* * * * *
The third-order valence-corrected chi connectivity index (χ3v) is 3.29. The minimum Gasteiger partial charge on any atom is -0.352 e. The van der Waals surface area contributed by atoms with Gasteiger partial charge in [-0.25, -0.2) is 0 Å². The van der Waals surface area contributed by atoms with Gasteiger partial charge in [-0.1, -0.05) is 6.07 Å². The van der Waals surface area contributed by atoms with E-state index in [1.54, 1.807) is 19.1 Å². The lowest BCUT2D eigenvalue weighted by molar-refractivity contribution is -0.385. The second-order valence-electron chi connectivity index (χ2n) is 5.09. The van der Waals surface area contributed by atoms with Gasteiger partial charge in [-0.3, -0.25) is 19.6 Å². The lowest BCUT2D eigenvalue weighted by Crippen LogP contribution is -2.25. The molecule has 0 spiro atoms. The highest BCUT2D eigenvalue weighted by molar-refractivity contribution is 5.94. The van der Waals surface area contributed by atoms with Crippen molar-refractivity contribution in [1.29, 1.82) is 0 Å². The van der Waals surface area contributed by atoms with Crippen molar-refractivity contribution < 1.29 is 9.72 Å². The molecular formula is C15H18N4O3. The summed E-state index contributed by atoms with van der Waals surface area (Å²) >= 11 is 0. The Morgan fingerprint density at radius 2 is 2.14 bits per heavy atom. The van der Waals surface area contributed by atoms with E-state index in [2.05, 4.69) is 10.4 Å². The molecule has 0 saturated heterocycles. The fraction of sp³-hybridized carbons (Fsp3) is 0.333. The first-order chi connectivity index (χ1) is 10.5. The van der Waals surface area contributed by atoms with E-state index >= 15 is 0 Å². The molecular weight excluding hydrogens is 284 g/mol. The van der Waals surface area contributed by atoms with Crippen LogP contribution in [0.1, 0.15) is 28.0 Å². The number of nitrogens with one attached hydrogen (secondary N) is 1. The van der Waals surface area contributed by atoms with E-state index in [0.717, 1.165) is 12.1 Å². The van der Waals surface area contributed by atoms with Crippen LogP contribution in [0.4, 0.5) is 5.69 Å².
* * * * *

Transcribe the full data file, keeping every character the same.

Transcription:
The third-order valence-corrected chi connectivity index (χ3v) is 3.29. The minimum Gasteiger partial charge on any atom is -0.352 e. The van der Waals surface area contributed by atoms with Gasteiger partial charge in [-0.25, -0.2) is 0 Å². The van der Waals surface area contributed by atoms with Gasteiger partial charge in [-0.1, -0.05) is 6.07 Å². The van der Waals surface area contributed by atoms with E-state index in [1.54, 1.807) is 19.1 Å². The lowest BCUT2D eigenvalue weighted by molar-refractivity contribution is -0.385. The second-order valence-electron chi connectivity index (χ2n) is 5.09. The van der Waals surface area contributed by atoms with Gasteiger partial charge in [-0.3, -0.25) is 19.6 Å². The lowest BCUT2D eigenvalue weighted by Crippen LogP contribution is -2.25. The molecule has 0 spiro atoms. The highest BCUT2D eigenvalue weighted by molar-refractivity contribution is 5.94. The van der Waals surface area contributed by atoms with Crippen molar-refractivity contribution in [1.29, 1.82) is 0 Å². The van der Waals surface area contributed by atoms with Crippen molar-refractivity contribution < 1.29 is 9.72 Å². The molecular formula is C15H18N4O3. The summed E-state index contributed by atoms with van der Waals surface area (Å²) >= 11 is 0. The Morgan fingerprint density at radius 2 is 2.14 bits per heavy atom. The van der Waals surface area contributed by atoms with E-state index in [2.05, 4.69) is 10.4 Å². The molecule has 0 saturated heterocycles. The fraction of sp³-hybridized carbons (Fsp3) is 0.333. The first-order chi connectivity index (χ1) is 10.5. The van der Waals surface area contributed by atoms with E-state index >= 15 is 0 Å². The molecular weight excluding hydrogens is 284 g/mol. The van der Waals surface area contributed by atoms with Crippen LogP contribution in [0.1, 0.15) is 28.0 Å². The number of nitrogens with one attached hydrogen (secondary N) is 1. The van der Waals surface area contributed by atoms with E-state index in [0.717, 1.165) is 12.1 Å². The van der Waals surface area contributed by atoms with Crippen LogP contribution in [0.4, 0.5) is 5.69 Å².